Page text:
The same principle has been decided by the Supreme Judicial Court of Massachusetts. The case of The City of Salem v. Eastern R. Co., 98 Mass. 431, was an action brought to recover moneys spent by the city to drain certain dams and ponds declared by the board of health to be a nuisance. The court held that in a suit to recover such expenses incurred in removing a nuisance, when prosecuted against a party on the ground that he caused the same, but who was not heard, and had no opportunity to be heard upon the questions before the board of health, such party is not concluded in the findings or adjudications of that board, and may contest all the facts upon which his liability is sought to be established.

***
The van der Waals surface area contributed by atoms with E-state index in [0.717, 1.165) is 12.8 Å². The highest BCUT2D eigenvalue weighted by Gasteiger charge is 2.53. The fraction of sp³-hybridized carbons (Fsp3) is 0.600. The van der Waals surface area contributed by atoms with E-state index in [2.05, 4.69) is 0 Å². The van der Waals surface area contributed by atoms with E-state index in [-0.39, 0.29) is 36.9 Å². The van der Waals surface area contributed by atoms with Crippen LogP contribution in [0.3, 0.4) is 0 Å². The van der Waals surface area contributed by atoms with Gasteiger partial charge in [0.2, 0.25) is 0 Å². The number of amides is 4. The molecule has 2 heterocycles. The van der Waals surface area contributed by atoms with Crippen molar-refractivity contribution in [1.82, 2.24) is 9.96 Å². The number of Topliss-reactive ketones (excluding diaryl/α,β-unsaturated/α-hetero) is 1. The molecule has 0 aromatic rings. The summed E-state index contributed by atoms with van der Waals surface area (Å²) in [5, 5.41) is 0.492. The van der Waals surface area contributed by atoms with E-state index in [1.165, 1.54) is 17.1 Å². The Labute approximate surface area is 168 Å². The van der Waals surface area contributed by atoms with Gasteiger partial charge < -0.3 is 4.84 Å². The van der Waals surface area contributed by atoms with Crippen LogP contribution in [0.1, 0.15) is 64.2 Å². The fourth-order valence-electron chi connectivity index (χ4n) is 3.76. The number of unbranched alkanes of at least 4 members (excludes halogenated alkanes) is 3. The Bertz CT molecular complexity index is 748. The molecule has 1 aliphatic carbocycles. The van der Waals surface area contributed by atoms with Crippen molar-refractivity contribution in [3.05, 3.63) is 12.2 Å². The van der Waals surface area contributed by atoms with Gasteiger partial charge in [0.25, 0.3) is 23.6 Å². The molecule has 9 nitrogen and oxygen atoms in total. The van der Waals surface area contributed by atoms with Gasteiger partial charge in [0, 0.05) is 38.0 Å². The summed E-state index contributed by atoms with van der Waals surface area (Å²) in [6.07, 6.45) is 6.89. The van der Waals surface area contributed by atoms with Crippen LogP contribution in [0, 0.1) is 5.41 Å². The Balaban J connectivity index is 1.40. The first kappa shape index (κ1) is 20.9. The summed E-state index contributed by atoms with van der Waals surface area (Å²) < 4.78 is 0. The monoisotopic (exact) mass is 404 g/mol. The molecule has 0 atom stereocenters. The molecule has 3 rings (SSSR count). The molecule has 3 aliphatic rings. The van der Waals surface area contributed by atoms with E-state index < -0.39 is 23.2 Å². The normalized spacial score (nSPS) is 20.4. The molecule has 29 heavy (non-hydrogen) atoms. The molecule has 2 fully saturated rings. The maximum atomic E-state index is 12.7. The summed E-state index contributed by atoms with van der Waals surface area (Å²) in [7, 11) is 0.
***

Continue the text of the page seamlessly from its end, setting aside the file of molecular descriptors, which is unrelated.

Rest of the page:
Miller v. Horton, 152 Mass. 540, is in principle like the case before us. It was an action brought for killing the plaintiff's horse. The defendants admitted the killing but justified the act under an order of the board of health, which declared that the horse had the glanders, and directed it to be killed. The court held that the decision of the board of health was not conclusive as to whether or not the horse was diseased, and said that: "Of course there cannot be a trial by jury before killing an animal supposed to have a contagious disease, and we assume that the legislature may authorize its destruction in such emergencies without a hearing beforehand. But it does not follow that it can throw the loss upon the owner without a hearing. If he cannot be heard beforehand he may be heard afterward. The statute may provide for paying him in case it should appear that his property was not what the legislature had declared to be a nuisance and may give him his hearing in that way. If it does not do so, the statute may leave those who act under it to proceed at their peril, and the owner gets his hearing in an action against them."